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If you open your child’s toolbox of life skills, will you find self-discipline? Raise your hand if you can even define that word. Don’t feel bad if you can’t.

It’s one of those words we throw around but when someone asks for a definition, we pause and exclaim, “Well, you know, self-DISCIPLINE!” (If you say the second half of the word louder, it apparently defines itself!)

Here is a four-part definition that is specific enough to help parents see self-discipline in action. Does your child:

  1. balance “need to” with “want to”?
  2. do what needs to be done WHEN it needs to be done?
  3. stick with something, even when it’s hard?
  4. make short-term sacrifices for a long-term gain?

If you’re seeing some gaps in your child’s mastery of self-discipline, here are some ways to grow these essential skills.

*Your child WANTS to watch TV, play with friends, spend time on social media, etc.  He NEEDS to clean the bathroom, do his homework, set the table, etc. Sit down with him and put together a schedule that includes both WANTS and NEEDS, with approximate time requirements for each activity. When it’s on paper (or a whiteboard calendar), he will be able to see that, with careful planning, there is room for both.

*In this same conversation about scheduling, establish deadlines for those NEED TO’s, and put in place some consequences for not meeting the deadlines. For example: if the bathroom needs to be cleaned by Saturday at 5:00, then your child will not be able to do her fun Saturday night activity until the bathroom is clean. Or, if homework needs to be complete (and shown to you!) before the TV goes on at night, create a process—together--that holds her accountable for that daily deadline.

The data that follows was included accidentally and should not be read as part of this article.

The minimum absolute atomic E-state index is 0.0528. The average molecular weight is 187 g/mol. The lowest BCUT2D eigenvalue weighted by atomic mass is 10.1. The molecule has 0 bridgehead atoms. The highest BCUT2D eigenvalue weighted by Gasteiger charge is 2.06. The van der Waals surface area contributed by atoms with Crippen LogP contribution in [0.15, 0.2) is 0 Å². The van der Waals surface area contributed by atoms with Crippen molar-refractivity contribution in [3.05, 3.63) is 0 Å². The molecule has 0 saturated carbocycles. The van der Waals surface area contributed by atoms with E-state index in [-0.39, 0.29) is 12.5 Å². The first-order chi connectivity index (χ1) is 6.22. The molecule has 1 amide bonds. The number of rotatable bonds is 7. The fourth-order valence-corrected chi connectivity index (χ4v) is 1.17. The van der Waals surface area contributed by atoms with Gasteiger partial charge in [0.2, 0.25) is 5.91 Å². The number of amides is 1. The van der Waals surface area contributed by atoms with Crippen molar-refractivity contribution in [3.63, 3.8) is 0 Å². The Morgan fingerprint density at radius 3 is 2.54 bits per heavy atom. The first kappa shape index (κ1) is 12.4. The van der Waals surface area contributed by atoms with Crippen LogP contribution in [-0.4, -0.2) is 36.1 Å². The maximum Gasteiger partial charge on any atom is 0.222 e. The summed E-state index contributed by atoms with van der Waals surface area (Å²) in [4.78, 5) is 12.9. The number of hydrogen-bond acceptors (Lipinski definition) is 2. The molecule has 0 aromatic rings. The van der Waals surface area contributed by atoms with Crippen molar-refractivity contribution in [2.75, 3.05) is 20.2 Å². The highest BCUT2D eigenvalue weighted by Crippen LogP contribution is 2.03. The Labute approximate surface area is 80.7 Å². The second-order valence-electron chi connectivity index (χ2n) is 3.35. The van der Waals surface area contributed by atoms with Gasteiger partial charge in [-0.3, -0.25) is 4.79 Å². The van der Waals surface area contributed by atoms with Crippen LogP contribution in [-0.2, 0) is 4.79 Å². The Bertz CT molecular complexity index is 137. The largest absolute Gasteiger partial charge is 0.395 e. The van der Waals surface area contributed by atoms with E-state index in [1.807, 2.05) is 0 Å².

*Kids don’t always have persistence and they want to give up when the going gets tough.  Don’t let them! Help them problem-solve ways to get the information they need, finish the project, etc. If what they finish isn’t of acceptable quality, acknowledge them for having completed it and then discuss what they could do differently next time to improve their work. If the situation allows for it, have them redo the work until it meets expectations.

*When you teach self-discipline, you are likely to be met with eye-rolling, groans, and even tears. Tell your child (once) that the relatively short amount of time they spend getting something done, and doing it right, will pay off in improved skills. (Telling them twice officially makes it a lecture, which is a no-no!) Tolerate the attitude and encourage them through the process, but don’t let them give up.

Self-discipline develops in small increments over time, and it really is an essential life skill. So next time you are tempted to give in, procrastinate, or let your child off the hook (because it really is tempting sometimes!), think:  “What tool does she need in her toolbox?”

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